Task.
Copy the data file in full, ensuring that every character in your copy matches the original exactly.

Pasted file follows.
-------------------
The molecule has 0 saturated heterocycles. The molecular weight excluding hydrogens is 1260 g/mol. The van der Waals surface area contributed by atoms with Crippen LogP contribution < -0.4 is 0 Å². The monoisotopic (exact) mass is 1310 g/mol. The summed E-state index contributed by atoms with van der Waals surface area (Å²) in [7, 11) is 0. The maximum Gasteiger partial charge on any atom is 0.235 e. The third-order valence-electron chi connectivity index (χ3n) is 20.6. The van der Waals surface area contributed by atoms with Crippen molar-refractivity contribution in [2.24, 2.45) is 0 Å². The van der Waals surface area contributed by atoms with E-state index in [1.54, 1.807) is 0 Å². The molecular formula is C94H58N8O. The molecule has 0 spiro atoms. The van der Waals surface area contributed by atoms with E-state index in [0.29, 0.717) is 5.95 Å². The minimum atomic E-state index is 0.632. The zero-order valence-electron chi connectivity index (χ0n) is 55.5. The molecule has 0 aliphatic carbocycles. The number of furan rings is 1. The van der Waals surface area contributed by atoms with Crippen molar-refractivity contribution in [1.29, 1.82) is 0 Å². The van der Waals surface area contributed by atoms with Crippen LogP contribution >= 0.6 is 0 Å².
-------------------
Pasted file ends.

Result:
The molecule has 0 saturated heterocycles. The molecular weight excluding hydrogens is 1260 g/mol. The van der Waals surface area contributed by atoms with Crippen LogP contribution < -0.4 is 0 Å². The monoisotopic (exact) mass is 1310 g/mol. The summed E-state index contributed by atoms with van der Waals surface area (Å²) in [7, 11) is 0. The maximum Gasteiger partial charge on any atom is 0.235 e. The third-order valence-electron chi connectivity index (χ3n) is 20.6. The van der Waals surface area contributed by atoms with Crippen molar-refractivity contribution in [2.24, 2.45) is 0 Å². The van der Waals surface area contributed by atoms with E-state index in [1.54, 1.807) is 0 Å². The molecular formula is C94H58N8O. The molecule has 0 spiro atoms. The van der Waals surface area contributed by atoms with E-state index in [0.29, 0.717) is 5.95 Å². The minimum atomic E-state index is 0.632. The zero-order valence-electron chi connectivity index (χ0n) is 55.5. The molecule has 0 aliphatic carbocycles. The number of furan rings is 1. The van der Waals surface area contributed by atoms with Crippen molar-refractivity contribution in [1.29, 1.82) is 0 Å². The van der Waals surface area contributed by atoms with Crippen LogP contribution >= 0.6 is 0 Å².